Guest Post: What My Korean Ex Taught Me About Spending Holidays Abroad

Korea.net / Korean Culture and Information Service (Photographer name) [CC-BY-SA-2.0 (http://creativecommons.org/licenses/by-sa/2.0)], via Wikimedia Commons
Korea.net / Korean Culture and Information Service (Photographer name) [CC-BY-SA-2.0 (http://creativecommons.org/licenses/by-sa/2.0)], via Wikimedia Commons
One of the greatest gifts of being in a cross-cultural or international relationship is how it changes your perspective on the world. That’s what happened to American book blogger Svetlana, who once dated a Korean guy — and at first, couldn’t understand his reluctance to celebrate the Korean Lunar New Year in America.

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“How are you going to celebrate Lunar New Years?” I asked him over the phone, holding my cell phone close to my ear.

He chuckled as if I made a joke instead of asking a serious question. “Back in Korea, there is already a holiday atmosphere, something that’s not here,” he told me. “It’s hard to get excited over Korean holidays.”

As much as I could relate to that, a part of me didn’t entirely understand. My family also came over to America and yet we celebrated Russian and Jewish holidays. So why was it hard for him to celebrate Korean holidays?

The only holidays he and I ever celebrated together were birthdays. We would talk about holidays, and I learned more about Korean culture and where he came from. But despite my wishes, we never celebrated any Asian holidays. Only a few times did we celebrate Valentine’s Day, mostly by giving each other small gifts. But other than that, nothing.

Only after he went back to South Korea did I finally understand why he didn’t celebrate Korean holidays with me.

Creating a community on your own is difficult, and holidays often mean intimate moments between family members instead of passing acquaintances or co-workers. Since I have my parents and my sister with me in America, it’s much easier to enjoy that sense of community. He was also surrounded by a Korean community, but how many of these people were his friends or family members? How many of them were able to understand and support him? I also realized it probably wasn’t easy for him to help me, an outsider, understand what to do and not to do for the holidays.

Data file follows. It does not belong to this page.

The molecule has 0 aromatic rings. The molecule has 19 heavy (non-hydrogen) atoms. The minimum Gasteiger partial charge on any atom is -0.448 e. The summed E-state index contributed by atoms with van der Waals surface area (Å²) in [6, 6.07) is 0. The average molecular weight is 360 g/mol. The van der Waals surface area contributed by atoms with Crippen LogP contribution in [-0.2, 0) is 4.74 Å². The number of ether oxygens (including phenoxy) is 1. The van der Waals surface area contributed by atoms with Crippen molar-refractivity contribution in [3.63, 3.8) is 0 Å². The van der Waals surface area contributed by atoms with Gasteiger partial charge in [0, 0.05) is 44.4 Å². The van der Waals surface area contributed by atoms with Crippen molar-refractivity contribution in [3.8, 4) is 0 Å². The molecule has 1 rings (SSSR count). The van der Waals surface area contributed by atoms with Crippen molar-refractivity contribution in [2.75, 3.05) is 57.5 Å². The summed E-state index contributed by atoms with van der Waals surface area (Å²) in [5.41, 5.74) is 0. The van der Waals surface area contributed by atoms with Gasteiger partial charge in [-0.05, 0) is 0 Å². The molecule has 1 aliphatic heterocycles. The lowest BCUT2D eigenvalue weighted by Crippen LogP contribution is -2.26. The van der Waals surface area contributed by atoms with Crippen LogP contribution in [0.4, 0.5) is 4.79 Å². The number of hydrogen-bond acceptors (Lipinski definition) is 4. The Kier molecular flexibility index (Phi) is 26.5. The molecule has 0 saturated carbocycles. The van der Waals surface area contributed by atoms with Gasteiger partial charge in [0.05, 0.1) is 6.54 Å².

Sometimes when I met international students from China, it seemed as if they were living in survival mode. I doubted they celebrated Chinese holidays on their own. After all, when they have to worry about things like finances and even jobs, how can they have time to kick back and relax?

What if I had been an international student like him, dating a guy in that country? Would I have forsaken my own holidays, or would I have asked him to celebrate with me? Chances are, if I had worried about things like finances, I would have done the same as him.

It’s a shame I never had the chance to celebrate Seollal, the Korean Lunar New Year, with my past Korean boyfriend. Still, thanks to him, now I understand more how difficult it is to be here alone in America, especially during holiday gatherings, as well as the importance of establishing a community to help you celebrate holidays. All along, I took it for granted that I was surrounded by supportive family members to celebrate the holidays with me.

Svetlana is a book review blogger. She enjoys reading unique books set in Asian cultures, from classics to contemporaries, and introducing her followers to AM/WF books that aren’t so well known. Her blog has something for everyone. She is still single.
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